The Origins of the 10th Light Flottiglia

The origin of the 10th Light Flottiglia, or X Flottiglia MAS as it was called in Italian, can be traced back to the last days of World War I when two young Italian officers, Raffaele Rossetti and Raffaele Paolucci, sank the Austrian battleship (dreadnought-class) Viribus Unitis in the port of Pula. The two gallant officers, who were captured by the enemy after the attack to be released a few days later after the armistice, used a device called the “mignatta”. This modified torpedo was placed under the enemy battleship and then blown up using a timed fuse. After the war, most work in this field was suspended.

Raffaele Rosetti

While on assignment at the naval base of La Spezia, a naturally protected harbor one hour east of Genoa, two officers, Elios Toschi and Teseo Tesei, decided to continue improving the original attack devices developed during WW I. The work was done after the regular work assignments and progress was slow. Italy was dealing with the economic crisis created by the war and the need for this kind of weapon did not exist until 1935. During this period of crisis between Italy and England, following Italy’s invasion of Ethiopia, the Naval High Command decided to give the necessary resources to the two officers.

The two officers presented a plan to the Navy high command and Admiral Cavagnari approved the project. The new device, nicknamed “Maiale”, Italian for pig, was a modified electric torpedo. It was presented to a secret naval review board, which was easily impressed by the device’s high maneuverability. The Maiale was quite ingenious. It used a modified torpedo with two saddles to accommodate two scuba divers, then known as frog men, who would wear their own individual breathing apparatuses.

Teseo Tesei

Following a second successful demonstration for the benefit of Admiral Falangola, Tesei and Toschi were assigned to a new secret unit. The group was assembled in a private property belonging to the Duke of Salviati near the estuary of the river Serchio, not too far from the seaside town of Viareggio (Tuscany). This unit would often be referred to as the “Men of Serchio”. In 1935, C.F. Paolo Aloisi was assigned to the command of the Ia Flottiglia MAS with C. G.N. Teseo Tesei and C.C. Carlo Teppati in charge of training and technical development. During this period, the submarine H1 (known as vector) was assigned to the unit to provide for the necessary transport.

During the same period, the Navy was experimenting with new scuba equipment at the naval base of La Spezia. Several techniques were studied and improved. One called for the scuba-equipped men, later to be named the “gamma”, to leave a submerged submarine and attack enemy vessels. Also, a “marching” version of the same technique was studied, with the “gamma” actually walking the bottom of the sea up to the keel of the enemy vessels. Naturally, these actions were to take place in the proximity of an enemy port.

After the necessary engineering work, the first four SLC (Slow Moving Torpedoes) were ordered from the San Benedetto works of La Spezia. These first units were used to train the new personnel. Supposedly, during one of these training sessions, Teseo Tesei told his operator (the SLC had a crew of two) to fasten the “maiale” (pig) to an obstruction; thus was born the SLC’s famous nickname.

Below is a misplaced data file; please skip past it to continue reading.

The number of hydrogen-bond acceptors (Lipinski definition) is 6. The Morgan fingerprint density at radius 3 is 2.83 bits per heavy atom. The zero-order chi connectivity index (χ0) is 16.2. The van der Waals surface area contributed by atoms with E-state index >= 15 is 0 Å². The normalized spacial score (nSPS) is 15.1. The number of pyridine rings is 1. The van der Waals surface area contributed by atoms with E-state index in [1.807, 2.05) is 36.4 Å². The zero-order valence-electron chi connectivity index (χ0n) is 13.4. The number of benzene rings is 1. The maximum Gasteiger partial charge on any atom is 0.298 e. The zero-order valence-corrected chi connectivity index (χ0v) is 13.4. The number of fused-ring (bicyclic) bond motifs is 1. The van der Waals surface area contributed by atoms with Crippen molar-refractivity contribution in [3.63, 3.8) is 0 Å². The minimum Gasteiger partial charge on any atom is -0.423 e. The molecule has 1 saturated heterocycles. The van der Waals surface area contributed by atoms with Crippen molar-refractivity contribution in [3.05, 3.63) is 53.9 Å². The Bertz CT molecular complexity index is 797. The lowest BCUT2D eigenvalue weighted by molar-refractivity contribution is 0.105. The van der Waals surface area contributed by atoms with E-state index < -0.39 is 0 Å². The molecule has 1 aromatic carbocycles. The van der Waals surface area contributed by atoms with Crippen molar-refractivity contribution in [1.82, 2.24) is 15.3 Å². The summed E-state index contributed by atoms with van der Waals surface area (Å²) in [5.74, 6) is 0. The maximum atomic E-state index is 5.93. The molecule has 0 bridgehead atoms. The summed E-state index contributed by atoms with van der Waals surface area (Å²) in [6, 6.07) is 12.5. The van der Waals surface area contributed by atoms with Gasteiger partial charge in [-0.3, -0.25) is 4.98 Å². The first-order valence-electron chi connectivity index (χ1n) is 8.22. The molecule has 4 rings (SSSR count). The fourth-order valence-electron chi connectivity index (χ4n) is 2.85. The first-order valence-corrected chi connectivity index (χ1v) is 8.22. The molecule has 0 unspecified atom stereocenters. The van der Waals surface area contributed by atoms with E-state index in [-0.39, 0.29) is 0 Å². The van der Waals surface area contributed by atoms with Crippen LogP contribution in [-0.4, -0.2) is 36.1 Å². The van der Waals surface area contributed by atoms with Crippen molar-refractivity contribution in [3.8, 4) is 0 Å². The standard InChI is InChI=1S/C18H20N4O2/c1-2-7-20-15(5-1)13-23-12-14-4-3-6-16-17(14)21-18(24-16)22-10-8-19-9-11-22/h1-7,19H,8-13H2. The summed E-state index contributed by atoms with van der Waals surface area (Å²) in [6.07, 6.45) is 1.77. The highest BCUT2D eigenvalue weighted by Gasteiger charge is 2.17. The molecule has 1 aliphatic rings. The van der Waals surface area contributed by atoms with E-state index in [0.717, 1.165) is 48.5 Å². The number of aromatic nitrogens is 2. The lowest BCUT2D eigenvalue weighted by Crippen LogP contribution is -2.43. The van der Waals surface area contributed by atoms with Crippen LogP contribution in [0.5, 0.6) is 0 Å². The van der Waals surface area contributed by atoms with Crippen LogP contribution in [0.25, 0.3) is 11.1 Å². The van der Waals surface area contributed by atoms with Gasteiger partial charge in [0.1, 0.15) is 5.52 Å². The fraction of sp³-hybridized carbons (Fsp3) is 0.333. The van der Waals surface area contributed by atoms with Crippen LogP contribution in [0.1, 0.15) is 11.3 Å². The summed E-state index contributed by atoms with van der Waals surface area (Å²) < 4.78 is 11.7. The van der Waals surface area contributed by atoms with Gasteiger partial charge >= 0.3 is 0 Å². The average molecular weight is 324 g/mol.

SLC (Slow Moving Torpedo also knows as maiale or pig).
Museo Navale di Venezia, Italy.
(Photo Cristiano D’Adamo)

Meantime, the Ethiopian crisis escalated the need for additional insidious weapons. In 1936, Admiral Aimone di Savoia was able to get funding for a new assault weapon, the “barchino” This wooden boat had one pilot placed on an ejectable seat astern. The boat, equipped with a 330Kg charge, was to be pointed toward the target and then abandoned. Followed rigorous testing, the “barchini” were officially classified as MTM (Motoscafi da Turismo) and placed into service. Later, other models, the MTR (ridotta) and MTL (lento), were produced. Afterward, a new model, the MTSM, was produced. This was a larger boat armed with a torpedo and two depth charges. In 1943 an even larger model, the MTSMA later called SMA, was also introduced.

With the Ethiopian crisis over, interest in the insidious weapons diminished and training and development ceased. Not until 1939, with the European crisis brewing, did the Navy decide to provide for the necessary personnel. Due to this unwise decision, at the outbreak of WW II the Xa would not be ready for any kind of operation.

When war was near, even though avoidable, the R.M. re-assembled a team of dedicated experts who would work on several new weapons, from the human torpedo to a 30-ton mini submarine, to small limpet mines and super fast attack boats. C.G.N. Elios Toschi, C.G.N. Gustavo Stefanini, T.V Vesco, Del Pin, Costa, Gherardelli, Pampaloni e Mordelli were assigned to the unit. Later, Birindelli, De Giacomo, Della Canonica, Fraternale, Di Domenico, Catalano, Battisti, Lenzi, Dodaro, Raimondo, Franzini e Manca joined the group. The total equipment available to the Ia MAS was eleven SLCs and seven MTM.

The submarine H1, too old for war assignments, was replaced by the Ametista of the “Perla” class. This vessel was commanded by Junio Valerio Borghese who was to become the heart and soul of what the Ia Flottiglia MAS evolved into: the Xa Flottiglia MAS. Later on, three more submarines were assigned to the unit: Iride, Gondar and the legendary Scirè.

On February 24, 1940 the command of the Ia Flottiglia MAS was transferred to C.F. Mario Giorgini and the unit was declared operational.